Youth Sports: How to Play the Game
By Greg Bach
Former professional hockey player Tim Cook, author of the new book Youth Sports: How to Play the Game, encourages parents to take close looks at the programs they’re eyeing for their kids.
And to ask important questions before showing up at the first practice of the season.
“The more information you have the better decisions you can make about the best place for your child, so do your research and take your emotions out of it,” says Cook, who starred at the University of Michigan, was drafted by the Ottawa Senators, and played professionally in the U.S. and Europe. “It’s not a value judgement on you or your child where they are playing. It’s ‘where is the best place for my child to be to develop?’ And a good mantra for parents is: How can this experience help my child to grow?”
Cook, a high school U.S. History and Economics teacher at Montclair Kimberly Academy in New Jersey, is also mega busy after school, as he coaches varsity hockey and middle school soccer and lacrosse.
“Asking a coach ‘what is your philosophy?’ and ‘what is your development model?’ are totally fair, honest and reasonable questions to ask,” Cook says. “You’re not asking them for anything besides information. And the more information you have the better decisions you can make about the best place for your child.”
His book features a wealth of insight from his athletic journey and many seasons’ worth of coaching experience, as well as insights from professional, collegiate and Olympic athletes that he spoke with.
Among the topics he digs into are visualization, short- and long-term goal setting, sleep, the value of experiencing failure and learning from it, and much more.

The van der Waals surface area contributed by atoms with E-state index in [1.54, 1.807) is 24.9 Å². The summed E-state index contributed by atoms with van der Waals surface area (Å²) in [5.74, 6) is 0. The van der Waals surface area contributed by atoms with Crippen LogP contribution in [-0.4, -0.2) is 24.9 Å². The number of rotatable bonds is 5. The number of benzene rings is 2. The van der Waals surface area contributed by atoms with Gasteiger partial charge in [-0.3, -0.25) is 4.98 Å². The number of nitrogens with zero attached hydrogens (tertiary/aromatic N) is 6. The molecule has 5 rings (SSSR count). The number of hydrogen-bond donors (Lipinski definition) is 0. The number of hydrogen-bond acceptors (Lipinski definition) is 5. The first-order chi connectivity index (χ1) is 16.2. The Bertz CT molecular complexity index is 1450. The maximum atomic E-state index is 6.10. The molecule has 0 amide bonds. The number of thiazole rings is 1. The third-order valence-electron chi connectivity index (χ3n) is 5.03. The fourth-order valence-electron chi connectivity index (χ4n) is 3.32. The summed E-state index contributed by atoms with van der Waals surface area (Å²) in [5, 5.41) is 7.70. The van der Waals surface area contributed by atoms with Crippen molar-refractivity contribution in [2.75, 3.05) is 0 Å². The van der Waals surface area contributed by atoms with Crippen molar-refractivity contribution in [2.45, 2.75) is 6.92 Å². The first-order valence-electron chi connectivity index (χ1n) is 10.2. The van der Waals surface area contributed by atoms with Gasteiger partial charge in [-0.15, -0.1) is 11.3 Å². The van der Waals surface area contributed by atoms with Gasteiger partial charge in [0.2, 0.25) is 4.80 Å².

“We need those trying moments when we fail in order to learn about ourselves and in order to develop that grit and that resolve that I can pick myself up and continue on,” Cook says of why it’s so important that kids aren’t shielded from these rocky patches. “The more we can give kids the beauty and the gift of failure the better because they learn that they might bend a little, but they are not going to break.”
The book is also filled with exercises parents can do with their young athletes to foster growth and learning while squeezing many positives out of their athletic participation.
Plus, he shares some fascinating insights regarding the younger sibling effect.
“My brother was eight years older and I fell in love with hockey hanging around him,” Cook says. “I was lucky, I was a late bloomer. Until age 14 I didn’t even play top-level hockey and so I had so much time to develop, have fun, and play with my friends. If I didn’t have all that time to develop I never would have been able to play Division I.”
Conversely, away from the ice he cherished his time playing lacrosse.
“I was never going to be a college lacrosse player but I absolutely loved it,” he says. “I coach it now and it’s one of my favorite sports. I didn’t have to worry about tournaments or private lessons or camps. I played in the spring and it brought me a ton of joy and I think that’s a good thing.”
Parents can help their kids discover that same joy – it just starts with asking some key questions.
Follow Tim Cook on Twitter @Cookyouthsports
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